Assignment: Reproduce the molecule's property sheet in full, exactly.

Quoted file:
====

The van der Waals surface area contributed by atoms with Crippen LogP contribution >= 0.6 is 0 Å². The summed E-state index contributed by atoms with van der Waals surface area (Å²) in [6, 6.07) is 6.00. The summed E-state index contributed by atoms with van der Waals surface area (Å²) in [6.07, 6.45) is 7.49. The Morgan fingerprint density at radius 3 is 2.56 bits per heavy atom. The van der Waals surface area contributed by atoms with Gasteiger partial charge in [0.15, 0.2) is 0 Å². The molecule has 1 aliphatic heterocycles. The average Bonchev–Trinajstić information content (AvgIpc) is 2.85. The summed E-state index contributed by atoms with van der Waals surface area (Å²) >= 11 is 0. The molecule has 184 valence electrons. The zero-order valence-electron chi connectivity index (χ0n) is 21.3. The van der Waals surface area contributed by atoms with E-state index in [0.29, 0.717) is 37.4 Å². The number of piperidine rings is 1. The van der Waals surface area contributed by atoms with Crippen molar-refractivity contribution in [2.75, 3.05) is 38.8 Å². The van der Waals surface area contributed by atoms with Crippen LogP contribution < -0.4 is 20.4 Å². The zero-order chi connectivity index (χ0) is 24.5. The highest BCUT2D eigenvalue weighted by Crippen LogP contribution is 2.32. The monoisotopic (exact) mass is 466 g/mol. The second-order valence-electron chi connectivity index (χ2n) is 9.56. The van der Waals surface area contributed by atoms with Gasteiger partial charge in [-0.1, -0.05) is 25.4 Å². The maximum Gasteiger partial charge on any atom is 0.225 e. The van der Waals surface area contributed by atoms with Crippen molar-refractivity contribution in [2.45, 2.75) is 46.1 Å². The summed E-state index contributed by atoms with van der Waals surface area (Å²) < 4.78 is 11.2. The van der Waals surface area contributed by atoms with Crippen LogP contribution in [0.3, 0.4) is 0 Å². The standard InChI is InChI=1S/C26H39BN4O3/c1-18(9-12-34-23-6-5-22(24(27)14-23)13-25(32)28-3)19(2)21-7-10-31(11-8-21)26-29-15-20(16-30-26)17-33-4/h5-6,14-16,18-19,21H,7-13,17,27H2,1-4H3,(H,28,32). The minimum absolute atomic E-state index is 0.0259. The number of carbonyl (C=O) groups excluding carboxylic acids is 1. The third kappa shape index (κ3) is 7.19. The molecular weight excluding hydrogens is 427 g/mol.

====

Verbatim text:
The van der Waals surface area contributed by atoms with Crippen LogP contribution >= 0.6 is 0 Å². The summed E-state index contributed by atoms with van der Waals surface area (Å²) in [6, 6.07) is 6.00. The summed E-state index contributed by atoms with van der Waals surface area (Å²) in [6.07, 6.45) is 7.49. The Morgan fingerprint density at radius 3 is 2.56 bits per heavy atom. The van der Waals surface area contributed by atoms with Gasteiger partial charge in [0.15, 0.2) is 0 Å². The molecule has 1 aliphatic heterocycles. The average Bonchev–Trinajstić information content (AvgIpc) is 2.85. The summed E-state index contributed by atoms with van der Waals surface area (Å²) >= 11 is 0. The molecule has 184 valence electrons. The zero-order valence-electron chi connectivity index (χ0n) is 21.3. The van der Waals surface area contributed by atoms with E-state index in [0.29, 0.717) is 37.4 Å². The number of piperidine rings is 1. The van der Waals surface area contributed by atoms with Crippen molar-refractivity contribution in [2.75, 3.05) is 38.8 Å². The van der Waals surface area contributed by atoms with Crippen LogP contribution < -0.4 is 20.4 Å². The zero-order chi connectivity index (χ0) is 24.5. The highest BCUT2D eigenvalue weighted by Crippen LogP contribution is 2.32. The monoisotopic (exact) mass is 466 g/mol. The second-order valence-electron chi connectivity index (χ2n) is 9.56. The van der Waals surface area contributed by atoms with Gasteiger partial charge in [-0.1, -0.05) is 25.4 Å². The maximum Gasteiger partial charge on any atom is 0.225 e. The van der Waals surface area contributed by atoms with Crippen molar-refractivity contribution in [2.45, 2.75) is 46.1 Å². The summed E-state index contributed by atoms with van der Waals surface area (Å²) < 4.78 is 11.2. The van der Waals surface area contributed by atoms with Crippen LogP contribution in [0.3, 0.4) is 0 Å². The standard InChI is InChI=1S/C26H39BN4O3/c1-18(9-12-34-23-6-5-22(24(27)14-23)13-25(32)28-3)19(2)21-7-10-31(11-8-21)26-29-15-20(16-30-26)17-33-4/h5-6,14-16,18-19,21H,7-13,17,27H2,1-4H3,(H,28,32). The minimum absolute atomic E-state index is 0.0259. The number of carbonyl (C=O) groups excluding carboxylic acids is 1. The third kappa shape index (κ3) is 7.19. The molecular weight excluding hydrogens is 427 g/mol.